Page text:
Sir Bob Jones

Inflation is now with global warming, the big international news story to worry about post Covid. Most commentators see it as a one-off burst which I believe will be the situation in America, Asia and Western Europe. But in the developed world no country will cop it as bad as New Zealand in the next few years. Here’s why.

First however, let’s clear one thing up. The approach taken to fighting inflation by the Reserve Bank in the 1990s was spectacularly stupid and caused immense harm. Then Governor Don Brash bought into the nonsense it had a monetary source. It didn’t but certainly has had in countries like Zimbabwe, Venezuela and others running amok with the printing press without any matching productivity of goods and services.

Inflation is no more or less than demand exceeding supply for goods and services. Demand existing logically assumes the ability to pay.

Don’s approach was to crush demand, rather than to promote supply. Before him in the early 1980s, Muldoon’s strategy was equally idiotic, namely price controls which compounded the problem by thwarting increased supply.

The world has changed dramatically this century. It has to various degrees embraced the market economy system and thus boomed. However, trouble looms.

First, all western nations and many others such as China, Korea and Japan are no longer reproducing themselves. To date they have compensated with migration from poorer Asian countries and in Western Europe, mainly from former Soviet east European nations and the Arab world. That will continue post Covid.

The failure to reproduce their populations in the advanced economies is singularly attributable to female education. When I was young most girls were married by the age of 20 and commenced baby production. Today, they understandably don’t want a bar of that, instead footing it with males in careers. Some opt for a single child in their late 30s, many others for none. Who can blame them?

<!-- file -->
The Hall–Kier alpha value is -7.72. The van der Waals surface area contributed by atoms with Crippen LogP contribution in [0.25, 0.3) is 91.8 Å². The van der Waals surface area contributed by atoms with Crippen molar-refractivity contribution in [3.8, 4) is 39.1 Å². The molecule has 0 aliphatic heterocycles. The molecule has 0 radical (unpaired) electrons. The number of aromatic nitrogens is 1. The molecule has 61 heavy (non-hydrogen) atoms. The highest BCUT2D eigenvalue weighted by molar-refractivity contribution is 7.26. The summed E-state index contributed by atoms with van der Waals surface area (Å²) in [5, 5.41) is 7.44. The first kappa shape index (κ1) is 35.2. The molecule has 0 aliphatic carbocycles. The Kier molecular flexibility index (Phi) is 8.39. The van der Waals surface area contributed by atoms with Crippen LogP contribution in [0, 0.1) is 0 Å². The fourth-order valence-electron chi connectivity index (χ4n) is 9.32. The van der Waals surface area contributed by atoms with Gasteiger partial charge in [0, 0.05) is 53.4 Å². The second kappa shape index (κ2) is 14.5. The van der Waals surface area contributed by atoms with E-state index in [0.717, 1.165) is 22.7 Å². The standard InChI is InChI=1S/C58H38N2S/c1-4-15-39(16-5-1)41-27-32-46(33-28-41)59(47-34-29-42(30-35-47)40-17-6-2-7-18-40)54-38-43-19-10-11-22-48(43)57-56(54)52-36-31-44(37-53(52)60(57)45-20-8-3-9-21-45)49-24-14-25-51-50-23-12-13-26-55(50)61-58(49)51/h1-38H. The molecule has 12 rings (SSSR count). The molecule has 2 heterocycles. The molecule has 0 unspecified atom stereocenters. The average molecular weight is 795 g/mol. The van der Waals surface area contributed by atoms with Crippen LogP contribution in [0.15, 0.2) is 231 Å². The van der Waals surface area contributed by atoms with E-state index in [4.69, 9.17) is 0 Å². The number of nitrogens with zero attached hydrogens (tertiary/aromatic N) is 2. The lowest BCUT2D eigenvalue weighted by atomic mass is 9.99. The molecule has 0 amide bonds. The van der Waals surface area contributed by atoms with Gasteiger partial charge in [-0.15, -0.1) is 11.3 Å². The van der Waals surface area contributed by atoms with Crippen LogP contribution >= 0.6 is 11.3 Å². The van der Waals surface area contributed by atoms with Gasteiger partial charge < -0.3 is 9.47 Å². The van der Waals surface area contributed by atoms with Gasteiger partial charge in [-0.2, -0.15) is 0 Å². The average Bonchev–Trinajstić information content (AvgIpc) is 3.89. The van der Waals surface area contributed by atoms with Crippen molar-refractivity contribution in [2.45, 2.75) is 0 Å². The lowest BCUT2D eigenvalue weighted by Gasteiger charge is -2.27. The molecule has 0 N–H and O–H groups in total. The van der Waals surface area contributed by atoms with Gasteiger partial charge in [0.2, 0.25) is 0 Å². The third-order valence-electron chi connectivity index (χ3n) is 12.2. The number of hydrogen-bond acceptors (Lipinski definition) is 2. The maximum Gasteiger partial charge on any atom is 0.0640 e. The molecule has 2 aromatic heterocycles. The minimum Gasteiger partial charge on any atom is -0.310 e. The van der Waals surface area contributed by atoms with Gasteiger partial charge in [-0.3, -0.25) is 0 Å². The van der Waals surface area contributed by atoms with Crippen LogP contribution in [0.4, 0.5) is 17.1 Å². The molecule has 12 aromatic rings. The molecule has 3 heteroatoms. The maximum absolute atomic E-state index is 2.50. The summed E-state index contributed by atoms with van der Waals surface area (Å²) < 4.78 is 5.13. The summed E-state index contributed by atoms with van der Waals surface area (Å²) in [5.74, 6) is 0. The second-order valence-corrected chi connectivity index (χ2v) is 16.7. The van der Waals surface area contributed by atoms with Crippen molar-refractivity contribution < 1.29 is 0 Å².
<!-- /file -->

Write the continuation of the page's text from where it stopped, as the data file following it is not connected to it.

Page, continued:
Add to that, health advancements now have people living longer than any time in history. Supporting this burgeoning retirement sector will be an ever diminishing ageing work force.

So emerging from the Covid hiatus will be a huge work force shortage. It’s already here in New Zealand. Talk to any builder about the difficulties in obtaining skilled labour and materials. As a result construction costs are soaring. The same situation applies in numerous other activities.

Here’s why New Zealand will cop it worst than other developed nations.

Because our nearest neighbour Australia is much richer than New Zealand and is facing the same shortage crisis it will drain New Zealand’s professions, trades and even semi-skilled activities such as shearing and such-like, with wages and salary that will seem like a pipe-dream to Kiwis. Add to that Australia’s lower cost of living and let’s face it, more exciting life-styles appealing specially to the young and frankly, we’re in big trouble in the years ahead with a large-scale exodus across the Tasman.

The Productivity Commission has come out with a vision-less proposal to limit future immigration. In fact, opening our doors to Asian migration while the going is good before they’re lured elsewhere, is critical. But the “going is good” period won’t last as the current Australian government has openly said it intends targeting them and the Middle East and eastern European states, all huge sources of migrants across the Tasman for the past two decades, in its open ambition to build a much bigger population. We can never compete.

It’s conceivable that by the end of the decade our population could dwindle to four million with a relatively small workforce struggling to support a huge retired sector plus the parasitical welfare careerists now seemingly a permanent part of our landscape. If so it will certainly solve the housing supply problem, but otherwise it’s not a happy outlook.

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The Coming Inflation
Bob Jones

Bob Jones

Sir Robert ‘Bob’ Jones — now New Zealand’s largest private office building owner in Wellington and Auckland, and with substantial holdings in Sydney and Glasgow, totalling in excess of two billion...